Every week, our Ian McCafferty will go back and critically review one or more plays from the past Saturday's game. These are the plays that, more than any others, were crucial in determining the outcome of the game. He'll check the film, and breakdown the how and why of those decisive few seconds.
Welcome to Season Three of Inside the Play because for some reason they still let me write these. Northwestern got off to a very Northwestern start on Saturday, but turned things around in the second half. Northwestern couldn’t have done that without fantastic quarterback play from Clayton Thorson and his ability to stretch the field in the passing game. It’s early, but one of Thorson’s favorite targets down the field was senior Macan Wilson. Wilson opened the scoring with a 33 yard TD in the first quarter and sealed the victory with his 41 yard reception late in the game. Let’s take a look at both of those huge plays.
(All video via BTN)
NORTHWESTERN FOOTBALL IS BACK!
More importantly, Northwestern managed to start the season 1-0 despite a bit of a scare against a below average Nevada team.
There are plenty of identifiable problems, most notably a lack of push up front on defense and basically one healthy cornerback. But lets look at the positives: the offense looked pretty good! Clayton Thorson looked even better than he did last year, and other than one bad interception, was great the whole game.
Austin Carr is going to be difficult to replace, but on Saturday Northwestern solved that problem in a way none of us saw coming. Eight different receivers caught passes on the day and while Bennett Skowronek has the most impressive stat line (8 rec, 123 yards), Macan Wilson impressed as a real deep threat for the Wildcats.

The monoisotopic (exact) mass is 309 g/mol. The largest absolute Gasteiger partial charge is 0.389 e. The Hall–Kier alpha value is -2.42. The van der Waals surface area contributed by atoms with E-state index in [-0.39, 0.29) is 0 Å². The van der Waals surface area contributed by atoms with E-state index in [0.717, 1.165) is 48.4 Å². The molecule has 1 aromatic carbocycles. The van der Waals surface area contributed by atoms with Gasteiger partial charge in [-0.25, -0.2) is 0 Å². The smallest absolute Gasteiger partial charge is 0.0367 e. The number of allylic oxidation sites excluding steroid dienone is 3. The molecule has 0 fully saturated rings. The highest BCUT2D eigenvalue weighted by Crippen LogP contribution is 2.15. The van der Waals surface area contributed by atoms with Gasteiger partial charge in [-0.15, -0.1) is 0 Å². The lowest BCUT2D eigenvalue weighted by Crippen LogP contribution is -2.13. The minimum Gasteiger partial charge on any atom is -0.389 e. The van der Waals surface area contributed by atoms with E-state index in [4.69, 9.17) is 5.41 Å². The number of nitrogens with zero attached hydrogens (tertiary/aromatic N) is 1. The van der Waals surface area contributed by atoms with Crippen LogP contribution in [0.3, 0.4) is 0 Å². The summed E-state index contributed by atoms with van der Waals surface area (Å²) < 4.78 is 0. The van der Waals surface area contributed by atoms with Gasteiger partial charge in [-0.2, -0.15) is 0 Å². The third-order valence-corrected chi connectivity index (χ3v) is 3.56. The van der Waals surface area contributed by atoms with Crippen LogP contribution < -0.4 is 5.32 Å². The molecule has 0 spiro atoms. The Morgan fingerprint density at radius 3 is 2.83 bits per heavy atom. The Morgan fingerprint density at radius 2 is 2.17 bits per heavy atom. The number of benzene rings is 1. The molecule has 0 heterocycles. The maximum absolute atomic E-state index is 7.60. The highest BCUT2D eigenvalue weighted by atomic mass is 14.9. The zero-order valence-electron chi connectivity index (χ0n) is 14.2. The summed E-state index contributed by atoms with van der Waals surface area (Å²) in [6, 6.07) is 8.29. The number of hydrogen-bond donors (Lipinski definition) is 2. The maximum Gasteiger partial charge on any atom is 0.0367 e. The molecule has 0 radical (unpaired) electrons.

First he opened the scoring with a 33 yard TD:
Then late in the game, when many thought Northwestern would try to run out the clock, he beat his man for a beautiful 41 yard reception on third down:
These were two of the biggest plays of the day for Northwestern and more importantly showed that they now have a real ability to stretch the field on offense.
First Quarter, 7:13 Left, Macan Wilson 33 yard Touchdown
We’ll start with the pre-snap alignments on the first quarter touchdown:
Northwestern is lined up in trips bunch with five offensive linemen and Garrett Dickerson on the line and Thorson and Jackson in the shotgun. Nevada is in a 3-3-5 scheme with three linemen, three linebackers and five defensive backs, but it basically has eight in the box.
The biggest thing here is the fact that Nevada is playing man-to-man on all three receivers. There’s no deep safety help here; Dameon Baber (5, the guy furthest to the left on the screen) will have to pick up one of the three receivers. Nevada was probably thinking one of two things here. Either Northwestern is going to run the ball or DB Elijah Moody (18) will be able to get back quickly enough to provide deep help. The threat of a run is also huge here because it stops DB Asauni Rufus (2) from being able to shift over and provide coverage help; he has to be on the near side keeping contain on a possible Jackson run.
Long story short, Nevada was in trouble from the start.
To make the coverage mismatch worse here, Nevada brings a blitz off the weak side, meaning it is now truly three one-on-one matchups up top. Also, Northwestern runs play action, which freezes both Nevada linebackers and not only freezes Moody but causes him to take a few steps forward. He’s no longer a factor in this play.